Skinfo project header


Bridging the information gap between skincare retailers and consumers by generating data-driven skincare insights on the individual and community level


Skinfo is a skincare-oriented habit tracking and information sharing platform that aims to help users make informed decisions about their skincare habits and purchases.

Especially since the COVID-19 pandemic, interest in skincare has been on the rise. The problem is, skincare is highly individualized and multifaceted, and there is no one-product-fits-all. There are ways to address this issue, like personalized prescription skincare via online consultation. But those solutions are often difficult. And expensive. Skinfo takes a consistent, long-term data collection approach to generate the personalized information that skincare users want to know.

Skinfo is useful from a business perspective, too. Consumers are walking gold mines of information that could be used to advertise or iterate on a product. Information like reviews, pictures, and recommendations is an important part of a product's appeal to consumers - that's why we see companies running paid review promotions or pouring millions of dollars into influencer marketing. However, it's extremely difficult to get consumers to provide this data. But what if it wasn't?

This is an ongoing personal design project. I thought it would be interesting to create a skincare platform that would provide useful data for both consumers and businesses, since I've been on both sides.


How can I integrate individual data tracking tools with online community structures to give users personalized, community-backed skincare information?


I'm a big skincare user, so I end up talking about it with a lot of my friends at some point. I realized that for myself and many others, a common (but difficult to track) source of skincare problems was lifestyle and environment. Trying new products was also a bit of a hassle for a lot of people. Personally, I use a habit tracker in my bullet journal to help keep track of some of these lifestyle patterns, but it's a lot of work. I also haven't met anyone else who does this.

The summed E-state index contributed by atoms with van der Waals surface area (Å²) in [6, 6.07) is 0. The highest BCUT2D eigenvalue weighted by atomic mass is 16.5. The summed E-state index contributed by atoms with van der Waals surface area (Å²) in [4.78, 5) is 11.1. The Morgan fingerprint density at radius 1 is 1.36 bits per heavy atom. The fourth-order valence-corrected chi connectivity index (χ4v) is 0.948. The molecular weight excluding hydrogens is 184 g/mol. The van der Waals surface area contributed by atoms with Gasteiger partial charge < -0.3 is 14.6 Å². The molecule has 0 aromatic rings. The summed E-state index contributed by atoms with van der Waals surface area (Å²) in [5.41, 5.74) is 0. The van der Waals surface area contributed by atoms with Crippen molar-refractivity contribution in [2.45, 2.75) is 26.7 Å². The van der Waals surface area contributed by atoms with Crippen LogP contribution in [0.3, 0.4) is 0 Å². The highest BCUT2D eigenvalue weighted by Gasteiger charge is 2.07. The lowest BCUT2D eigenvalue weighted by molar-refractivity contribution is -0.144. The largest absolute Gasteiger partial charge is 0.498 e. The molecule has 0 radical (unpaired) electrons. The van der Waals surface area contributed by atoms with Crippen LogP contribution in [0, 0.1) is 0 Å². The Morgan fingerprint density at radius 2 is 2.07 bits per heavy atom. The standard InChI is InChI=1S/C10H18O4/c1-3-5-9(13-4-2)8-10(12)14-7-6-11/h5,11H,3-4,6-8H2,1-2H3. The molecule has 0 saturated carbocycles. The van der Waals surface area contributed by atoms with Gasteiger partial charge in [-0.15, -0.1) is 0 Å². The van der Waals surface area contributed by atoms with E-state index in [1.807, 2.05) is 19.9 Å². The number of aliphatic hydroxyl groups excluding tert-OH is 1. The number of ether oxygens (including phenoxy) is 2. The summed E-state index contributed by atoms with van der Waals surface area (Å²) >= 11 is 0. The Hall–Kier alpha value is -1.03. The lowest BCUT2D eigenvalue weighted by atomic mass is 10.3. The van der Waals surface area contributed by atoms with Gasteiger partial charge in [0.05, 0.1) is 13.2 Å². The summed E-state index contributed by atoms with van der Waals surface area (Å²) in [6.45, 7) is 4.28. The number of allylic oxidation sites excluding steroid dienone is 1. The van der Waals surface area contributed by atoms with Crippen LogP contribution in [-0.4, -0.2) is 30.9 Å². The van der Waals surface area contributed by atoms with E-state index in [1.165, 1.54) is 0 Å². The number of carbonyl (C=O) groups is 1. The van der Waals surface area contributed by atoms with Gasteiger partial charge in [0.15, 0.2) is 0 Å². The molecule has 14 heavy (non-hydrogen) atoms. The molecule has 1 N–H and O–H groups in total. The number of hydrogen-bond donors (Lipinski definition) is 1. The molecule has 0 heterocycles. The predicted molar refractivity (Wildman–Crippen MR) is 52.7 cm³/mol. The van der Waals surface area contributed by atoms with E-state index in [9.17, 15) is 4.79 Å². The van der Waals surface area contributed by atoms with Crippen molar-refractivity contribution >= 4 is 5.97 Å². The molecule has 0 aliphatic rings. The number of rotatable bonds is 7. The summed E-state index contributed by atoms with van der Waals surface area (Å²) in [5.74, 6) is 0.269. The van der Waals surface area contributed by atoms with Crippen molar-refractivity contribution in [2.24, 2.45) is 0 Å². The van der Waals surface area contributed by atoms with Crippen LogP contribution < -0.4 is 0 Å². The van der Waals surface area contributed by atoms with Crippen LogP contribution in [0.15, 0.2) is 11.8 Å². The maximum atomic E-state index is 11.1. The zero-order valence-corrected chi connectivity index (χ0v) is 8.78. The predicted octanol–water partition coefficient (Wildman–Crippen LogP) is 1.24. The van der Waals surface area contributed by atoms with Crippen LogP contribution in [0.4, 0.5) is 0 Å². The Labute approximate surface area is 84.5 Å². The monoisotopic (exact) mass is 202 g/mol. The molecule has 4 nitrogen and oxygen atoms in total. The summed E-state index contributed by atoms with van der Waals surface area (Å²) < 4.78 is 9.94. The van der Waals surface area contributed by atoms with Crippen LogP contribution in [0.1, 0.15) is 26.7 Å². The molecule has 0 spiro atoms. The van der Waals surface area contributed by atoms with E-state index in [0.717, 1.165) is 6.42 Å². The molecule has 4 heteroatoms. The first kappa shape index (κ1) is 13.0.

skincare excel sheet screenshot One of my other sources of inspiration was my skincare.xlsx sheet, where I log all of the products that have irritated my skin and use the magic of conditional highlighting to identify ingredients to avoid.

As you can imagine, this is also inconvenient - especially for people who aren't familiar with Excel or similar softwares.

Basically, I saw that skincare is difficult and requires a lot of time and monetary investment that a lot of people just don't have room for. I wanted to try and make it a little easier.

Preliminary User Testing

I started out with user interviews aimed at determining the need for a platform like Skinfo, as well as the kinds of information that users want or expect to see. I separated the interview questions out into three different sections that would inform different parts of the app design: users' skincare information needs, tracker design, and community design.

I wanted information on what users were doing to keep track of their skincare routines, habits, and how they found new products to try. Did they need this extra skincare help?

initial user interview script and findings Interview script and main findings